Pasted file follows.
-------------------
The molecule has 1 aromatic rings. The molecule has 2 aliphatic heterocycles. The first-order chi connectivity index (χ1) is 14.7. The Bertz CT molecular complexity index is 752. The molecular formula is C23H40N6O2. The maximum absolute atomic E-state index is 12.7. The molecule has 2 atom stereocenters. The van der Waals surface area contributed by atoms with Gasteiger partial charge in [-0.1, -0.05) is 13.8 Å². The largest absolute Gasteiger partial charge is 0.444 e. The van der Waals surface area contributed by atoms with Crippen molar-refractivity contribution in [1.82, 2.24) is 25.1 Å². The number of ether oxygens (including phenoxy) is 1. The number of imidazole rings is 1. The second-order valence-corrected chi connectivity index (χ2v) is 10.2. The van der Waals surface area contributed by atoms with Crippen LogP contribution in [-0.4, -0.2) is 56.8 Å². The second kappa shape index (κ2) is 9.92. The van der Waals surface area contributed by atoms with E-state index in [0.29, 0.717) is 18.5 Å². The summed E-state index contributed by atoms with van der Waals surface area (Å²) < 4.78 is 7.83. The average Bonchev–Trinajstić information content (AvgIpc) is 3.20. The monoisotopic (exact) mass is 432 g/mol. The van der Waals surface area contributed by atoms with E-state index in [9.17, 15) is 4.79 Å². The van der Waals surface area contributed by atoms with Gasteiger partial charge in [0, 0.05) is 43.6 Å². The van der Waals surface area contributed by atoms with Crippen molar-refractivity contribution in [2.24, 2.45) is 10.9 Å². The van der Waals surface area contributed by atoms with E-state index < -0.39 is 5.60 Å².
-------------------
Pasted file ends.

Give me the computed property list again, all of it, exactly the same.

The molecule has 1 aromatic rings. The molecule has 2 aliphatic heterocycles. The first-order chi connectivity index (χ1) is 14.7. The Bertz CT molecular complexity index is 752. The molecular formula is C23H40N6O2. The maximum absolute atomic E-state index is 12.7. The molecule has 2 atom stereocenters. The van der Waals surface area contributed by atoms with Gasteiger partial charge in [-0.1, -0.05) is 13.8 Å². The largest absolute Gasteiger partial charge is 0.444 e. The van der Waals surface area contributed by atoms with Crippen molar-refractivity contribution in [1.82, 2.24) is 25.1 Å². The number of ether oxygens (including phenoxy) is 1. The number of imidazole rings is 1. The second-order valence-corrected chi connectivity index (χ2v) is 10.2. The van der Waals surface area contributed by atoms with Crippen LogP contribution in [-0.4, -0.2) is 56.8 Å². The second kappa shape index (κ2) is 9.92. The van der Waals surface area contributed by atoms with E-state index in [0.29, 0.717) is 18.5 Å². The summed E-state index contributed by atoms with van der Waals surface area (Å²) < 4.78 is 7.83. The average Bonchev–Trinajstić information content (AvgIpc) is 3.20. The monoisotopic (exact) mass is 432 g/mol. The van der Waals surface area contributed by atoms with E-state index in [9.17, 15) is 4.79 Å². The van der Waals surface area contributed by atoms with Gasteiger partial charge in [0, 0.05) is 43.6 Å². The van der Waals surface area contributed by atoms with Crippen molar-refractivity contribution in [2.24, 2.45) is 10.9 Å². The van der Waals surface area contributed by atoms with E-state index < -0.39 is 5.60 Å².